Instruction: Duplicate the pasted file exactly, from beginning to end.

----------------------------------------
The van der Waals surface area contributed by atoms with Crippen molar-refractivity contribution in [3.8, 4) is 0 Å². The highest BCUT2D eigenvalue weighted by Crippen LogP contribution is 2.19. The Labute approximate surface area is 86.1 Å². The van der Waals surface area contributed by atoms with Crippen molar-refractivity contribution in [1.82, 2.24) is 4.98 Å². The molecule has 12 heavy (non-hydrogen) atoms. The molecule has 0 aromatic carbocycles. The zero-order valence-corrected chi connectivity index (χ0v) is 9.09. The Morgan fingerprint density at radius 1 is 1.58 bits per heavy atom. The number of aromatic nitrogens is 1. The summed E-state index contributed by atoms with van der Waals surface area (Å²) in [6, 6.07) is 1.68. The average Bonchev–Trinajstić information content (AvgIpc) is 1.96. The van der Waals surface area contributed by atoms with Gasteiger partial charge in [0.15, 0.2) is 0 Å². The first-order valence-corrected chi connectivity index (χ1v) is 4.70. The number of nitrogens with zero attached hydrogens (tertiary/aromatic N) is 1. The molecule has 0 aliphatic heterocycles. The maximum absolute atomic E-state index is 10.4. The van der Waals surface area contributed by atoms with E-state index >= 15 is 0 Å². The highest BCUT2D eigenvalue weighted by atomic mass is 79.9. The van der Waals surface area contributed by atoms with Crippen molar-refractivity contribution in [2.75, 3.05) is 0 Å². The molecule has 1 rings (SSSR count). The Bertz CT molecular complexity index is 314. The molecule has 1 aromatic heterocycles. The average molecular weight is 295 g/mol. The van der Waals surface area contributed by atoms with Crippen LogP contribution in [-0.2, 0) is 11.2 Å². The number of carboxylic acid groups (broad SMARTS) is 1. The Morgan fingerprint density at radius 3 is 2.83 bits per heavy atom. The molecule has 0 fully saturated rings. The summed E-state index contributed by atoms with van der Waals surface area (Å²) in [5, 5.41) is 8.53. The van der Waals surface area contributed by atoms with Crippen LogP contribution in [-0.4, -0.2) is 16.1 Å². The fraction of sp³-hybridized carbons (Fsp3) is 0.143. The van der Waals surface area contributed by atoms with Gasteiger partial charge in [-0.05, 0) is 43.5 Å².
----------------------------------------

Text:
The van der Waals surface area contributed by atoms with Crippen molar-refractivity contribution in [3.8, 4) is 0 Å². The highest BCUT2D eigenvalue weighted by Crippen LogP contribution is 2.19. The Labute approximate surface area is 86.1 Å². The van der Waals surface area contributed by atoms with Crippen molar-refractivity contribution in [1.82, 2.24) is 4.98 Å². The molecule has 12 heavy (non-hydrogen) atoms. The molecule has 0 aromatic carbocycles. The zero-order valence-corrected chi connectivity index (χ0v) is 9.09. The Morgan fingerprint density at radius 1 is 1.58 bits per heavy atom. The number of aromatic nitrogens is 1. The summed E-state index contributed by atoms with van der Waals surface area (Å²) in [6, 6.07) is 1.68. The average Bonchev–Trinajstić information content (AvgIpc) is 1.96. The van der Waals surface area contributed by atoms with Gasteiger partial charge in [0.15, 0.2) is 0 Å². The first-order valence-corrected chi connectivity index (χ1v) is 4.70. The number of nitrogens with zero attached hydrogens (tertiary/aromatic N) is 1. The molecule has 0 aliphatic heterocycles. The maximum absolute atomic E-state index is 10.4. The van der Waals surface area contributed by atoms with E-state index >= 15 is 0 Å². The highest BCUT2D eigenvalue weighted by atomic mass is 79.9. The van der Waals surface area contributed by atoms with Crippen molar-refractivity contribution in [2.75, 3.05) is 0 Å². The molecule has 1 rings (SSSR count). The Bertz CT molecular complexity index is 314. The molecule has 1 aromatic heterocycles. The average molecular weight is 295 g/mol. The van der Waals surface area contributed by atoms with Crippen LogP contribution in [-0.2, 0) is 11.2 Å². The number of carboxylic acid groups (broad SMARTS) is 1. The Morgan fingerprint density at radius 3 is 2.83 bits per heavy atom. The molecule has 0 fully saturated rings. The summed E-state index contributed by atoms with van der Waals surface area (Å²) in [5, 5.41) is 8.53. The van der Waals surface area contributed by atoms with Crippen LogP contribution in [-0.4, -0.2) is 16.1 Å². The fraction of sp³-hybridized carbons (Fsp3) is 0.143. The van der Waals surface area contributed by atoms with Gasteiger partial charge in [-0.05, 0) is 43.5 Å².